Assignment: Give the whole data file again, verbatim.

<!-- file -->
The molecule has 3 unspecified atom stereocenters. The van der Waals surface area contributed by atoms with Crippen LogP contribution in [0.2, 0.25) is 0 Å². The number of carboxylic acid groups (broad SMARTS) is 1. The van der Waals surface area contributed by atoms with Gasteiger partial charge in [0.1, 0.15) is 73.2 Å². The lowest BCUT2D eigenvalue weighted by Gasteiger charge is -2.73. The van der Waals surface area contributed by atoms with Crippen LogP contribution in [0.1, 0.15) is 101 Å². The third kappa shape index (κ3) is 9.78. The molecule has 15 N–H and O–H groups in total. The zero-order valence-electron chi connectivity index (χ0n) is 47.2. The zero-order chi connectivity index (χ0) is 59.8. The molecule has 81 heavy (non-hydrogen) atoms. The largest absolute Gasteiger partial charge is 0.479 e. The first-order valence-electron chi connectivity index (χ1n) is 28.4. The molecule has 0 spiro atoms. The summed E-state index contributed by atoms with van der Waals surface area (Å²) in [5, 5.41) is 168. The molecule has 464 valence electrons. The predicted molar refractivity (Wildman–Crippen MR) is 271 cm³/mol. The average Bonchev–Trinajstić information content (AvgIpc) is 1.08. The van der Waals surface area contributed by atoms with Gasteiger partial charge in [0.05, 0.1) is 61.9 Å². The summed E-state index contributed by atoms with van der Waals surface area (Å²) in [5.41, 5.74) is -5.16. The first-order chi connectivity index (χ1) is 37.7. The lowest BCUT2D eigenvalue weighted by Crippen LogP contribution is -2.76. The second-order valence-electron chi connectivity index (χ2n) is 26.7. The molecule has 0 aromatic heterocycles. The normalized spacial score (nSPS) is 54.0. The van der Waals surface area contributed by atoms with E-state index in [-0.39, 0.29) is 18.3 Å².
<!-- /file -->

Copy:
The molecule has 3 unspecified atom stereocenters. The van der Waals surface area contributed by atoms with Crippen LogP contribution in [0.2, 0.25) is 0 Å². The number of carboxylic acid groups (broad SMARTS) is 1. The van der Waals surface area contributed by atoms with Gasteiger partial charge in [0.1, 0.15) is 73.2 Å². The lowest BCUT2D eigenvalue weighted by Gasteiger charge is -2.73. The van der Waals surface area contributed by atoms with Crippen LogP contribution in [0.1, 0.15) is 101 Å². The third kappa shape index (κ3) is 9.78. The molecule has 15 N–H and O–H groups in total. The zero-order valence-electron chi connectivity index (χ0n) is 47.2. The zero-order chi connectivity index (χ0) is 59.8. The molecule has 81 heavy (non-hydrogen) atoms. The largest absolute Gasteiger partial charge is 0.479 e. The first-order valence-electron chi connectivity index (χ1n) is 28.4. The molecule has 0 spiro atoms. The summed E-state index contributed by atoms with van der Waals surface area (Å²) in [5, 5.41) is 168. The molecule has 464 valence electrons. The predicted molar refractivity (Wildman–Crippen MR) is 271 cm³/mol. The average Bonchev–Trinajstić information content (AvgIpc) is 1.08. The van der Waals surface area contributed by atoms with Gasteiger partial charge in [0.05, 0.1) is 61.9 Å². The summed E-state index contributed by atoms with van der Waals surface area (Å²) in [5.41, 5.74) is -5.16. The first-order chi connectivity index (χ1) is 37.7. The lowest BCUT2D eigenvalue weighted by Crippen LogP contribution is -2.76. The second-order valence-electron chi connectivity index (χ2n) is 26.7. The molecule has 0 aromatic heterocycles. The normalized spacial score (nSPS) is 54.0. The van der Waals surface area contributed by atoms with E-state index in [-0.39, 0.29) is 18.3 Å².